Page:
Naturally, you’ll want to love driving, if you’re going to do a road trip alone. Driving for long hours can be physically taxing especially when you’re the only driver but the compensation is that you can listen to any radio station or audio book, take any detour you want, change your schedule on a whim… the list goes on. If long-distance driving is something you enjoy, or you’re just a victim of an unfrtunate long distance situation this list is for you.
The NASCAR Sprint Cup Series travels to 36 events annually and one person arrives safely to each of those events is Hendrick Motorsports employee, Dave Radney. Radney is no stranger to long trips across the country. He drives thousands of miles a year, from city to city, all across the country with Hendrick Motorsports.
Here are top 4 expert tips for driving long distances from Radney.
According to Radney, while in a long drive you should take the proper break to re-energize yourself. He says, “The biggest thing on the road is staying alert.” He also says, “Fatigue can be a big problem on long hauls, so we frequently take breaks. We can drive 11 hours on a 14-hour day, so taking a lot of breaks is an important way in helping us stay alert during those long drives.”
Frequent breaks from the car allow a driver to stretch and move, which can also help to avoid fatigue on the road.
“As a driver, you never want to get into a zone where you’re experiencing aches from sitting in the same seat for 500 miles. It’s very important to take breaks, walk around, and do your exercises outside to help stay alert.”
2. Stay Focused
Repetitive scenery is very tiresome on the eyes. Depending on where you’re driving, you may encounter repetitive scenery like endless fields or long stretches of flat roads. In those instances, it’s important for your mind to stay focused and not wander.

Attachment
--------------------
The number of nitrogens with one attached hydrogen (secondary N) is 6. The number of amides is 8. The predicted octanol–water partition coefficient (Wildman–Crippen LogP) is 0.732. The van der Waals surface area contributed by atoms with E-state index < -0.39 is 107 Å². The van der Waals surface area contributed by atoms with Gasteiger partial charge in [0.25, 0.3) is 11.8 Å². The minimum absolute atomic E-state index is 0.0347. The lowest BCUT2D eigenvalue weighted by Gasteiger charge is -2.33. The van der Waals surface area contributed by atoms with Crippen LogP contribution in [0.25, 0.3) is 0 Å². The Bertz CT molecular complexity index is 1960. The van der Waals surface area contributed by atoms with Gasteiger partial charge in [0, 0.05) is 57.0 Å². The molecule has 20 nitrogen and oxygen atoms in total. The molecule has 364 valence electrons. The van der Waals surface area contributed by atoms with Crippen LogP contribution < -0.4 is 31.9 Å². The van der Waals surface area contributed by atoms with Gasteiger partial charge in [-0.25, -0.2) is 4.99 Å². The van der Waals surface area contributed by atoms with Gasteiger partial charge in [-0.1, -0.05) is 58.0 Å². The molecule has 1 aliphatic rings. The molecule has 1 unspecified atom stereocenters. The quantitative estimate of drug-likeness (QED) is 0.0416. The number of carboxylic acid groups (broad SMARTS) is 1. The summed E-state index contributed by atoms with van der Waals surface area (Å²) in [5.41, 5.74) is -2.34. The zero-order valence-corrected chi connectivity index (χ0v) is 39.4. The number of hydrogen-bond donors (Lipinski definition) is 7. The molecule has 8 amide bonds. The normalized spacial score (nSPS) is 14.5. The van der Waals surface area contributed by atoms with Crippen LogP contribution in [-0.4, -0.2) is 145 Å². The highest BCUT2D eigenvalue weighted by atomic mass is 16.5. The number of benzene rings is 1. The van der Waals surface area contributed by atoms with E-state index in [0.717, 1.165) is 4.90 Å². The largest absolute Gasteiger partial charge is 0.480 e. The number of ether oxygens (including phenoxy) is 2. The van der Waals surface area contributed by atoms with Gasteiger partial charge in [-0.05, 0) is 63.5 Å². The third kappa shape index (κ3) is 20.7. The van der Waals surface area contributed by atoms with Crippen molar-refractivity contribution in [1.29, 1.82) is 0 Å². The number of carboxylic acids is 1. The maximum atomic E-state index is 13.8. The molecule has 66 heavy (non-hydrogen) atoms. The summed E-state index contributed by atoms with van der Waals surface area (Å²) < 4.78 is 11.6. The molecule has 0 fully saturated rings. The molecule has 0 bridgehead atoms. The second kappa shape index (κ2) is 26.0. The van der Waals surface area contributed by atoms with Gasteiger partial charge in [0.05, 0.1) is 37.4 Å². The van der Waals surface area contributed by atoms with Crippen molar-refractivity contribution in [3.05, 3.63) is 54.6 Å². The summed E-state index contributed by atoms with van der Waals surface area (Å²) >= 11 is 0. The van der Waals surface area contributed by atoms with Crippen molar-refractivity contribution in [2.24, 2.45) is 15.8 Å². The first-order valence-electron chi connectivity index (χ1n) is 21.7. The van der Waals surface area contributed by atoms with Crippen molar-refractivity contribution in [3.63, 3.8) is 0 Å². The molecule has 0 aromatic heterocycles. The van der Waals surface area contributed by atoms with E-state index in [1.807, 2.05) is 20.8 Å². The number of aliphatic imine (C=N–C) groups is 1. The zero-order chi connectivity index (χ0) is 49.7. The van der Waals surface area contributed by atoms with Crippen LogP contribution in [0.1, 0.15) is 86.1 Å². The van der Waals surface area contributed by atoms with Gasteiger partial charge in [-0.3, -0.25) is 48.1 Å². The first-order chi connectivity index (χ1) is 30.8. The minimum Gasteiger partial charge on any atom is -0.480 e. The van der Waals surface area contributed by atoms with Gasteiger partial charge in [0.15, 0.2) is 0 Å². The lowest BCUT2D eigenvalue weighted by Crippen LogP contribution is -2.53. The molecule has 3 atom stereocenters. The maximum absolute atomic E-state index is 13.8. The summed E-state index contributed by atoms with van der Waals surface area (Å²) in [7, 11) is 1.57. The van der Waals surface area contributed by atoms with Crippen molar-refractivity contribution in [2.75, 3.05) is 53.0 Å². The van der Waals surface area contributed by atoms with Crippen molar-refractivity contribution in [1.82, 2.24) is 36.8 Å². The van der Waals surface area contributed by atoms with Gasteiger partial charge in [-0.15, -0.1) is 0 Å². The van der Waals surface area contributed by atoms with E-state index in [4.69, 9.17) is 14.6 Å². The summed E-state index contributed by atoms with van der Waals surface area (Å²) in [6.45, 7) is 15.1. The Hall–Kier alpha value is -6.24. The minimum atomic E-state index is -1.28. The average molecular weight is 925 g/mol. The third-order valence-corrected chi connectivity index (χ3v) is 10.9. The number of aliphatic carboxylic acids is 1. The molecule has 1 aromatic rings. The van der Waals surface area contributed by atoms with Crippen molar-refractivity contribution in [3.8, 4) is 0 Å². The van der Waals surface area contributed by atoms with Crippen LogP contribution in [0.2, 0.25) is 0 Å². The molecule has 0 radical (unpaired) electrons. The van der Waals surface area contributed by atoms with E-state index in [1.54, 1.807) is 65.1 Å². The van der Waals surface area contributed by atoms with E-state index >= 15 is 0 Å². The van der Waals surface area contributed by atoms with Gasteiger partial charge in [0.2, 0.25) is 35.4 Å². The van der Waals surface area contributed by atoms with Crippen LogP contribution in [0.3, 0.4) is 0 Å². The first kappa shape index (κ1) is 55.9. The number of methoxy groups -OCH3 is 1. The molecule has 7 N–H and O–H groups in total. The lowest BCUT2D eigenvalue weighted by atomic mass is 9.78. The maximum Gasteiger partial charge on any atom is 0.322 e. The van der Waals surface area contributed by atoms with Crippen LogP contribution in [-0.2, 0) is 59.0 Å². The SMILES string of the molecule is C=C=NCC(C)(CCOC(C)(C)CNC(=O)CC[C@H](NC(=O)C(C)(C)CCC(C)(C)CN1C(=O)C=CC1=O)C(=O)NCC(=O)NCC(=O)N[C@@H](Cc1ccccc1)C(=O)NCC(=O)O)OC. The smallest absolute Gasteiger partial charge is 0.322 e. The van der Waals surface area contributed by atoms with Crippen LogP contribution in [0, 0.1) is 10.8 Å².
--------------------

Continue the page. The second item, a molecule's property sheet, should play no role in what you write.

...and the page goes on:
“I listen to a lot of country music and have a lot of bad karaoke sessions in the truck,” says Radney. “We see a lot of this beautiful country on the roads we travel, so it’s pretty easy to be entertained.”
3. Share the Road and Drive around Big Vehicles
You share the road with many different types of vehicles when driving across the country. For a commercial vehicle, the maximum gross vehicle weight is 80,000 pounds, so when you’re driving around one of these in your passenger vehicle, there are some behaviors you should consider integrating to safely share the road with them.
“The front right of the truck or the passenger side are definitely really bad blind spots,” according to Radney. “If you’re driving by a truck on the road and can’t look up into the truck’s driver side mirror and see the driver themselves, they can’t see you.”
4. Plan Ahead
It is very smart to plan ahead and be prepared for the unexpected. The last thing you want is to find yourself stranded on the side of the highway, unprepared.
“Depending on the places you’re driving and the weather conditions you may encounter, there are a lot of different safety kits that you can buy to keep in your car,” says Radney. “You should always have those kits plus a first aid kit, flashlights, blankets, candles, water and food.”